This Week's Attractions

The Hunting of the President

Opens Fri., July 23, at Harvard Exit

In this two-fisted documentary based on Joe Conason and Gene Lyons' 2000 book, The Hunting of the President, former Clinton Chief of Staff Betsey Wright (the model for Kathy Bates' character in Primary Colors) says, "There's something so horrible about a politician having groupies throwing themselves at him, kissing his feet all the time." No, Betsey—his feet weren't the problem. Another appendage was responsible for delivering America into the hands of demented right-wingers, and pro-Bill filmmakers Harry Thomason and Nickolas Perry go way too easy on him for it.

But they go into riveting detail about the larger crime that should make us all go berserk: the corruption of the judiciary by extremist maniacs who rely on big lies and big money to thwart the majority. It turns out Hillary wasn't kidding—there really is a vast right-wing conspiracy, as bizarrely byzantine as the one in Oliver Stone's JFK, only this nightmare is no fantasy.

There are way too many figures here, from shadowy billionaire puppet master Richard Mellon Scaife and a KKK– approved ex–Arkansas Supreme Court justice all the way down to the scarily Deliverance-like denizens of the Alliance for the Rebirth of an Independent America. Hunting makes reference to surveillance equipment in blue Samsonite briefcases, slimy legal advisers to Paula Jones known as "the Elves," secret meetings aboard white-trash houseboats, and a Scaife-funded Jerry Falwell "documentary" charging Clinton with incest, drug smuggling, and murder.

The underhanded dealings fly faster than cash from a croupier at a crooked casino, and it's tough to keep track of them all. Despite some skillful editing and comical old movie clips thrown in to break up the wordiness and talking heads, the film's confusing conspiracy narrative almost collapses into its own inchoate indignation.

Fortunately, Hunting has a brilliant bad guy to help focus our irate attention: dimple-cheeked demon Kenneth Starr, corruptly appointed by a sinister cabal led by Darth Rehnquist to run the hilariously nonindependent Office of Independent Counsel. The movie makes it clear that Starr's quest for truth was a crock from the start. The Whitewater land-deal charges were ridiculous, but Starr was so good at playing the scandal-hungry press with illegal leaks that few Americans today even remember the report exonerating the Clintons.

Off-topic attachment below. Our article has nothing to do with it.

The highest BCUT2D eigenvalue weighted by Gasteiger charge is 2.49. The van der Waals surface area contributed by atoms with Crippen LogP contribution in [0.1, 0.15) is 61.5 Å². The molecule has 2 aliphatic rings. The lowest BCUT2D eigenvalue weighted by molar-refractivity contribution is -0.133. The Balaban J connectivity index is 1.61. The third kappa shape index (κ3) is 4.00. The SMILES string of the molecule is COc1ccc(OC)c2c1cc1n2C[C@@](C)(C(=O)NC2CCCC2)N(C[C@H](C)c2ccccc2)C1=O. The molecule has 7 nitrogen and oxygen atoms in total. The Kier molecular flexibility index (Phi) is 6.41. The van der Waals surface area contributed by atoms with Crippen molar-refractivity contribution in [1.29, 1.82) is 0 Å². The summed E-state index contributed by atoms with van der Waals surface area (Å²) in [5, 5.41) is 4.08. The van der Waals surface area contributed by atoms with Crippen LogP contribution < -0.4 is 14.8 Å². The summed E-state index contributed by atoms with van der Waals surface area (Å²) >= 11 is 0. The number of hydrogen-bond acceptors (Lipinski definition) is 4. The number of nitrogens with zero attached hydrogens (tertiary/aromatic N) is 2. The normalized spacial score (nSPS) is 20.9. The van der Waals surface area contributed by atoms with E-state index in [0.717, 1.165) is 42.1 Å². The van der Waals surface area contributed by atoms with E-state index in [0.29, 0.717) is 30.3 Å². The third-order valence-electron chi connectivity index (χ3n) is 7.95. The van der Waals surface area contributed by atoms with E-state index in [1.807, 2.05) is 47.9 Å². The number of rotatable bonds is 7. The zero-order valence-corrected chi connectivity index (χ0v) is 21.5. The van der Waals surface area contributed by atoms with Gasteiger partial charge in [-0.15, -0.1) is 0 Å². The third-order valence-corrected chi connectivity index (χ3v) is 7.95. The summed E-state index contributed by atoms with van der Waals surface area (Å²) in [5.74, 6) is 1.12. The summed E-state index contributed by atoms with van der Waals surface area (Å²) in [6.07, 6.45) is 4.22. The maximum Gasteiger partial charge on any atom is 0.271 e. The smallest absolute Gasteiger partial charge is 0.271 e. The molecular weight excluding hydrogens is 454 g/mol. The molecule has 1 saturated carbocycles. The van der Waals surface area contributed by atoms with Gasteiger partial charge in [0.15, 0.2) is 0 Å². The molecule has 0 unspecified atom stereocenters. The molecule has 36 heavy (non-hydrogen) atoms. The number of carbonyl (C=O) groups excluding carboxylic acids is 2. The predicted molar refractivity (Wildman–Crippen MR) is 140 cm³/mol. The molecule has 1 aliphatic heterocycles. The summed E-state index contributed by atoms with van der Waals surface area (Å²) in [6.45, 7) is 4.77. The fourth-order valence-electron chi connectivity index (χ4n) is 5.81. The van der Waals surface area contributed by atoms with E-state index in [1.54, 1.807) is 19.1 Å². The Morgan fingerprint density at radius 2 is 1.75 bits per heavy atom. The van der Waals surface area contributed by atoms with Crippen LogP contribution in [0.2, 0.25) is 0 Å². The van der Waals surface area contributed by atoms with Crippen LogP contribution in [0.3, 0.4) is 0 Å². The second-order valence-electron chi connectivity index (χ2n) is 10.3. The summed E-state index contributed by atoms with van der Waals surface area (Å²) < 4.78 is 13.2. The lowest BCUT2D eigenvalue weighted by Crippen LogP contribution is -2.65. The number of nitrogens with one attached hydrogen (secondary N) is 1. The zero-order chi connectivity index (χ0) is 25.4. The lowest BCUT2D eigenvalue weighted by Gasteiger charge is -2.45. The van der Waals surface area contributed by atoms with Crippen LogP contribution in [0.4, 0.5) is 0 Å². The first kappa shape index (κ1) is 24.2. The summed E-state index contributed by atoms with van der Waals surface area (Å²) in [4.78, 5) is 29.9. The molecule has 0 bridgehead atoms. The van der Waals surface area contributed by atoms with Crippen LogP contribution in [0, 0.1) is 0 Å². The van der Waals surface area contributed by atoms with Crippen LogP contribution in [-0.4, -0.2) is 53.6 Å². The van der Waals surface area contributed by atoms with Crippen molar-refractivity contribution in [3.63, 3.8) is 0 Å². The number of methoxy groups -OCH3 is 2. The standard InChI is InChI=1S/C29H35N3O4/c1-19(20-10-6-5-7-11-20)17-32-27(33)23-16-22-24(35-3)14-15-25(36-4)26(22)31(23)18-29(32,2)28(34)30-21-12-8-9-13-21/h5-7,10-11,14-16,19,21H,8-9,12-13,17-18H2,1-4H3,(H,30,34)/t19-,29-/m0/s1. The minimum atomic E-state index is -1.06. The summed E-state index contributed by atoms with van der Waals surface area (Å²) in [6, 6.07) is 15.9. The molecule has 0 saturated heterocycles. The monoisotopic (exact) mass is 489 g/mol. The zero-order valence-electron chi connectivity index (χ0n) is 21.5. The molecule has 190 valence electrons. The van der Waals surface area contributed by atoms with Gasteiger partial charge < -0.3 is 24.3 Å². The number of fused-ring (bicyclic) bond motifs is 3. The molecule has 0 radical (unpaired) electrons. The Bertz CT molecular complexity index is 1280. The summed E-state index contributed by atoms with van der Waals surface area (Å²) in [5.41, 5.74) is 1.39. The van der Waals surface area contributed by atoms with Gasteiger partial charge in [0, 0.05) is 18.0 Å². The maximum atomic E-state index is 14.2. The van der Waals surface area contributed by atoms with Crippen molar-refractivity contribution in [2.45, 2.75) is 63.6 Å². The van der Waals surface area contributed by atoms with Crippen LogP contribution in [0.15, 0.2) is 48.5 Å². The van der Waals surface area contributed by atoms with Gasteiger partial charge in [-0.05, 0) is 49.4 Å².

The emotional core of the film is Starr's victim Susan McDougal. Starr got her husband, Jim McDougal, the manic- depressive madman behind Whitewater, to change his story and implicate the Clintons. When she refused to slime the Clintons—to lie, as she puts it—Starr flung her into prison in a red uniform ordinarily worn by baby-murderer mothers, so that male inmates, thinking her a baby killer, would urinate, spit on, and masturbate on her while calling her names. Her husband demanded that she come over to Starr's dark side, or else he would never speak to her again. "And he never did," she says. (He died in prison, still estranged, in 1998.) Tears well up in her eyes until she points to the camera and quaveringly implores, "Can you turn that off?"

Unlike the Clintons, McDougal may have been culpable in her husband's bad business, but here she's just a radiantly saintly presence on-screen, a dazzling heroine you end up caring about more than the Clintons. The movie makes her a Joan of Arc painfully singed yet unconsumed by flames. (Clinton pardoned her in 2001.) It's mostly because of her that you leave the film burning to take up torch and pitchfork like the townsfolk in Frankenstein and carve Starr some new dimples. Hunting is not as well done as Fahrenheit 9/11, but the emotions it incites are familiar—and infuriating. (NR) TIM APPELO